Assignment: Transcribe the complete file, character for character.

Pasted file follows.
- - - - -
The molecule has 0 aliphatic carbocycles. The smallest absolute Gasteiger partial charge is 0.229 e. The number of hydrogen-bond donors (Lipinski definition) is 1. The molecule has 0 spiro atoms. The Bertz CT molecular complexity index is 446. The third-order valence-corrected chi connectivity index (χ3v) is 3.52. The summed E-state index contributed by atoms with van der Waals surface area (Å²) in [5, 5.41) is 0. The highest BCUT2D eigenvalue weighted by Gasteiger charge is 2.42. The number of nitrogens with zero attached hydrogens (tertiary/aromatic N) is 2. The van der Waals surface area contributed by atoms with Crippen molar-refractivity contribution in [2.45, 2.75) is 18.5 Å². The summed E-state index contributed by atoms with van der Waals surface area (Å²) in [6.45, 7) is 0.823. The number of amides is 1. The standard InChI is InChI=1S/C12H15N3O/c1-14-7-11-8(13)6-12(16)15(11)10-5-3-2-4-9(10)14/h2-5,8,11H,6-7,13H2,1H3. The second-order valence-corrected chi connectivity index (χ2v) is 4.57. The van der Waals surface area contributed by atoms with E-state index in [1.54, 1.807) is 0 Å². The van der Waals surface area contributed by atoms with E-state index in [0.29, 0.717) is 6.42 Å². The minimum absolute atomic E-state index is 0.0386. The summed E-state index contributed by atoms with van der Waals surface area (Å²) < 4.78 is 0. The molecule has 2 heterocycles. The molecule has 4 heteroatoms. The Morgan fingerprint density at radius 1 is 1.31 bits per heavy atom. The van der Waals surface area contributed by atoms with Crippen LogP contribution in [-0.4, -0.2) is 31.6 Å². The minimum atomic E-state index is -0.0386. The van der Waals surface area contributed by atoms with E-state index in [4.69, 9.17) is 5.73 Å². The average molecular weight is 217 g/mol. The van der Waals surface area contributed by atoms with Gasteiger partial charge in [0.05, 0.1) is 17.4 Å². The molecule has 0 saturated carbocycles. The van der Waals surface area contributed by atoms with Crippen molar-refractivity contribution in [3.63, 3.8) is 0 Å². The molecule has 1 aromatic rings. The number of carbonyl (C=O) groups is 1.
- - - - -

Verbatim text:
The molecule has 0 aliphatic carbocycles. The smallest absolute Gasteiger partial charge is 0.229 e. The number of hydrogen-bond donors (Lipinski definition) is 1. The molecule has 0 spiro atoms. The Bertz CT molecular complexity index is 446. The third-order valence-corrected chi connectivity index (χ3v) is 3.52. The summed E-state index contributed by atoms with van der Waals surface area (Å²) in [5, 5.41) is 0. The highest BCUT2D eigenvalue weighted by Gasteiger charge is 2.42. The number of nitrogens with zero attached hydrogens (tertiary/aromatic N) is 2. The van der Waals surface area contributed by atoms with Crippen molar-refractivity contribution in [2.45, 2.75) is 18.5 Å². The summed E-state index contributed by atoms with van der Waals surface area (Å²) in [6.45, 7) is 0.823. The number of amides is 1. The standard InChI is InChI=1S/C12H15N3O/c1-14-7-11-8(13)6-12(16)15(11)10-5-3-2-4-9(10)14/h2-5,8,11H,6-7,13H2,1H3. The second-order valence-corrected chi connectivity index (χ2v) is 4.57. The van der Waals surface area contributed by atoms with E-state index in [1.54, 1.807) is 0 Å². The van der Waals surface area contributed by atoms with E-state index in [0.29, 0.717) is 6.42 Å². The minimum absolute atomic E-state index is 0.0386. The summed E-state index contributed by atoms with van der Waals surface area (Å²) < 4.78 is 0. The molecule has 2 heterocycles. The molecule has 4 heteroatoms. The Morgan fingerprint density at radius 1 is 1.31 bits per heavy atom. The van der Waals surface area contributed by atoms with Crippen LogP contribution in [-0.4, -0.2) is 31.6 Å². The minimum atomic E-state index is -0.0386. The van der Waals surface area contributed by atoms with E-state index in [4.69, 9.17) is 5.73 Å². The average molecular weight is 217 g/mol. The van der Waals surface area contributed by atoms with Gasteiger partial charge in [0.05, 0.1) is 17.4 Å². The molecule has 0 saturated carbocycles. The van der Waals surface area contributed by atoms with Crippen molar-refractivity contribution in [3.63, 3.8) is 0 Å². The molecule has 1 aromatic rings. The number of carbonyl (C=O) groups is 1.